23 The vocal ensemble Gothic Voices, under the direction of Christopher Page, has recorded many thirteenth-century motets in ‘layers’, performing each part as monophony in prelude to the polyphonic performance. Page writes, “This practice is not mentioned in any source contemporary with the music but it accords with the sequential nature of [some] texts…. This style of performance can be extended to motets whose poems do not call for sequential presentation; as the individual parts unfold by themselves, we delight both in them and in the anticipation of the final result; Marriage of Heaven and Hell (Hyperion CDA66423, 1990), Pamphlet, p. 5. Clearly both medieval and present-day musicians appreciated motet parts as melodies in their own right.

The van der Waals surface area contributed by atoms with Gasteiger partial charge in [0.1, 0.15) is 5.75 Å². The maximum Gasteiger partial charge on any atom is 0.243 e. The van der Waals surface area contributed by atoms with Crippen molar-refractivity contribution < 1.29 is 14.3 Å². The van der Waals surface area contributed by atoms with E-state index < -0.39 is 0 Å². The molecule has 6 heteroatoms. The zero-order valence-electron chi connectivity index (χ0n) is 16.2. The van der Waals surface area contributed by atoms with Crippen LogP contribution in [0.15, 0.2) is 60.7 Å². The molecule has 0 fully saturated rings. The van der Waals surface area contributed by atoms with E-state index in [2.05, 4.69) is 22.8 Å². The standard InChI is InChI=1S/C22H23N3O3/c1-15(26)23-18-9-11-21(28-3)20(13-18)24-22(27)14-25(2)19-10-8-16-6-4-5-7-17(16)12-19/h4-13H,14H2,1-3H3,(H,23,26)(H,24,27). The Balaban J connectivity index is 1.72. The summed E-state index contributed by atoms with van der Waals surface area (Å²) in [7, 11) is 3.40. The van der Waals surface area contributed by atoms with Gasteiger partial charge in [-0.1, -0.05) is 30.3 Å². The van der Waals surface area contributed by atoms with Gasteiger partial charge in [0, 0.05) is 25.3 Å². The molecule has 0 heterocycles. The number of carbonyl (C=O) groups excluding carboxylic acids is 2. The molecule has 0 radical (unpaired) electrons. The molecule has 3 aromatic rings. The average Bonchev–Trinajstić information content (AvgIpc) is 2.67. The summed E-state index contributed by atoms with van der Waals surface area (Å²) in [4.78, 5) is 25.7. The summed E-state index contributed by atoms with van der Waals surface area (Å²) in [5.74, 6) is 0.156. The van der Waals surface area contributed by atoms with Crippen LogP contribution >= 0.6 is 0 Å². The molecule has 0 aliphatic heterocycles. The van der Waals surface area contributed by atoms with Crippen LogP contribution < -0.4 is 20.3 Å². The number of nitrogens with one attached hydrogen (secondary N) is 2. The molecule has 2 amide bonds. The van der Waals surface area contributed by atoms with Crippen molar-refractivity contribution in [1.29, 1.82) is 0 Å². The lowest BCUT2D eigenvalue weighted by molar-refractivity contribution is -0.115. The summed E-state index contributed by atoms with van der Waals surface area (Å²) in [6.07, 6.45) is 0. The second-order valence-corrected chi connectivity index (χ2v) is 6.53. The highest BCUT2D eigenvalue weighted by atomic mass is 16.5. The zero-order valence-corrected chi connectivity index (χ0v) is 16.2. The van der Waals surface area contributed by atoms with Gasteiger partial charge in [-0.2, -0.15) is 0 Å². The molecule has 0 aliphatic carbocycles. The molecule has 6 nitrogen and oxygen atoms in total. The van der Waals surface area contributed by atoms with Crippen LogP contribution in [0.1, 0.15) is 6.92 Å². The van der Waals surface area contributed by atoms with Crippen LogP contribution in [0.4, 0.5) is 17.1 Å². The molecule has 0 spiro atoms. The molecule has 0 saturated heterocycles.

24 Tischler, Hans, The Monophonic Songs in the Roman de Fauvel (Lincoln, Nebr. 1991), 97Google Scholar, has transcribed the sung verses as a single continuous melody, much like my Example 2.